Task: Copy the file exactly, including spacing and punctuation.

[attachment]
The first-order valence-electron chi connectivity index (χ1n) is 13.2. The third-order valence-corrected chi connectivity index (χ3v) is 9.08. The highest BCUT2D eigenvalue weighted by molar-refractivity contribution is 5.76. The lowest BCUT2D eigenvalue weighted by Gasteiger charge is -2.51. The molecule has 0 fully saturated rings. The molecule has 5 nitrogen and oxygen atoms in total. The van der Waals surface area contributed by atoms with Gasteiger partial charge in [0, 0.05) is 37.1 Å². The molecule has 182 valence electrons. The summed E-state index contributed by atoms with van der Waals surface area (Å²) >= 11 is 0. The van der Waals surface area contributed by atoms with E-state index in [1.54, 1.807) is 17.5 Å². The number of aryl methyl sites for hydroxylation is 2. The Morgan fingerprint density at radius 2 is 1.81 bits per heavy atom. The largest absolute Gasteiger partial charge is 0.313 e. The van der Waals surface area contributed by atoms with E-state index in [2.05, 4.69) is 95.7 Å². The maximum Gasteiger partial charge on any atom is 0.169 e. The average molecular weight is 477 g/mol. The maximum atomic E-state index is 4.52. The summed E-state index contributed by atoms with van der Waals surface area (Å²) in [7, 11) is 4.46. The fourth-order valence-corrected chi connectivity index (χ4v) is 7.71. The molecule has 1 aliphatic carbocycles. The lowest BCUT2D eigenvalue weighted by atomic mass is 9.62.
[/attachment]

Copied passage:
The first-order valence-electron chi connectivity index (χ1n) is 13.2. The third-order valence-corrected chi connectivity index (χ3v) is 9.08. The highest BCUT2D eigenvalue weighted by molar-refractivity contribution is 5.76. The lowest BCUT2D eigenvalue weighted by Gasteiger charge is -2.51. The molecule has 0 fully saturated rings. The molecule has 5 nitrogen and oxygen atoms in total. The van der Waals surface area contributed by atoms with Gasteiger partial charge in [0, 0.05) is 37.1 Å². The molecule has 182 valence electrons. The summed E-state index contributed by atoms with van der Waals surface area (Å²) >= 11 is 0. The van der Waals surface area contributed by atoms with E-state index in [1.54, 1.807) is 17.5 Å². The number of aryl methyl sites for hydroxylation is 2. The Morgan fingerprint density at radius 2 is 1.81 bits per heavy atom. The largest absolute Gasteiger partial charge is 0.313 e. The van der Waals surface area contributed by atoms with E-state index in [2.05, 4.69) is 95.7 Å². The maximum Gasteiger partial charge on any atom is 0.169 e. The average molecular weight is 477 g/mol. The maximum atomic E-state index is 4.52. The summed E-state index contributed by atoms with van der Waals surface area (Å²) in [7, 11) is 4.46. The fourth-order valence-corrected chi connectivity index (χ4v) is 7.71. The molecule has 1 aliphatic carbocycles. The lowest BCUT2D eigenvalue weighted by atomic mass is 9.62.